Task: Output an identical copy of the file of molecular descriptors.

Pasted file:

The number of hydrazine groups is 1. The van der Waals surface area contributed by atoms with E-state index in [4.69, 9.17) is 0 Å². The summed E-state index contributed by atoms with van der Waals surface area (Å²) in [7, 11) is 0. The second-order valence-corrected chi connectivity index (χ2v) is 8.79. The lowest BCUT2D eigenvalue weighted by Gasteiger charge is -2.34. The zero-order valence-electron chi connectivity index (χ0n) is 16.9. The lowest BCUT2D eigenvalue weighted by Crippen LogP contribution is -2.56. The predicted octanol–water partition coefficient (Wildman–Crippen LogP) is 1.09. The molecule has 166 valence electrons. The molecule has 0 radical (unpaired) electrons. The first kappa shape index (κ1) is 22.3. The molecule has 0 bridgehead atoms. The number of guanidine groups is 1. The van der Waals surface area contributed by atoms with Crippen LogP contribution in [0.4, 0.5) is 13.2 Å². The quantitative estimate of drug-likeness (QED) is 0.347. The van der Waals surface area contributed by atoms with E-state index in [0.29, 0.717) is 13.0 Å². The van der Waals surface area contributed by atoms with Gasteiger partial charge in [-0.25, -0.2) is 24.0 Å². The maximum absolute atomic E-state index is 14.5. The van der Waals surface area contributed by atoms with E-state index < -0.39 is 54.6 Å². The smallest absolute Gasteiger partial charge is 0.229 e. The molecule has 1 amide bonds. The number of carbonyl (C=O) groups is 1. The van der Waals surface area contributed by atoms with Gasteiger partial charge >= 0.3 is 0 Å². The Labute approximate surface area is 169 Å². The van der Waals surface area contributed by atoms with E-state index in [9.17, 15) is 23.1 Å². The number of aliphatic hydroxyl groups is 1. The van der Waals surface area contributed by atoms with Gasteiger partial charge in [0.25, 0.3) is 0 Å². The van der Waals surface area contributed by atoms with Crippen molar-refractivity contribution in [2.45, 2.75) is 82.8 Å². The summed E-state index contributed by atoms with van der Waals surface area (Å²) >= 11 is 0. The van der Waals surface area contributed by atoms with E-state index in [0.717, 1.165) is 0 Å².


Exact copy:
The number of hydrazine groups is 1. The van der Waals surface area contributed by atoms with E-state index in [4.69, 9.17) is 0 Å². The summed E-state index contributed by atoms with van der Waals surface area (Å²) in [7, 11) is 0. The second-order valence-corrected chi connectivity index (χ2v) is 8.79. The lowest BCUT2D eigenvalue weighted by Gasteiger charge is -2.34. The zero-order valence-electron chi connectivity index (χ0n) is 16.9. The lowest BCUT2D eigenvalue weighted by Crippen LogP contribution is -2.56. The predicted octanol–water partition coefficient (Wildman–Crippen LogP) is 1.09. The molecule has 166 valence electrons. The molecule has 0 radical (unpaired) electrons. The first kappa shape index (κ1) is 22.3. The molecule has 0 bridgehead atoms. The number of guanidine groups is 1. The van der Waals surface area contributed by atoms with Crippen LogP contribution in [0.4, 0.5) is 13.2 Å². The quantitative estimate of drug-likeness (QED) is 0.347. The van der Waals surface area contributed by atoms with E-state index in [0.29, 0.717) is 13.0 Å². The van der Waals surface area contributed by atoms with Gasteiger partial charge in [-0.25, -0.2) is 24.0 Å². The maximum absolute atomic E-state index is 14.5. The van der Waals surface area contributed by atoms with E-state index < -0.39 is 54.6 Å². The smallest absolute Gasteiger partial charge is 0.229 e. The molecule has 1 amide bonds. The number of carbonyl (C=O) groups is 1. The van der Waals surface area contributed by atoms with Gasteiger partial charge >= 0.3 is 0 Å². The Labute approximate surface area is 169 Å². The van der Waals surface area contributed by atoms with E-state index in [9.17, 15) is 23.1 Å². The number of aliphatic hydroxyl groups is 1. The van der Waals surface area contributed by atoms with Gasteiger partial charge in [0.25, 0.3) is 0 Å². The van der Waals surface area contributed by atoms with Crippen molar-refractivity contribution in [2.45, 2.75) is 82.8 Å². The summed E-state index contributed by atoms with van der Waals surface area (Å²) >= 11 is 0. The van der Waals surface area contributed by atoms with E-state index in [0.717, 1.165) is 0 Å².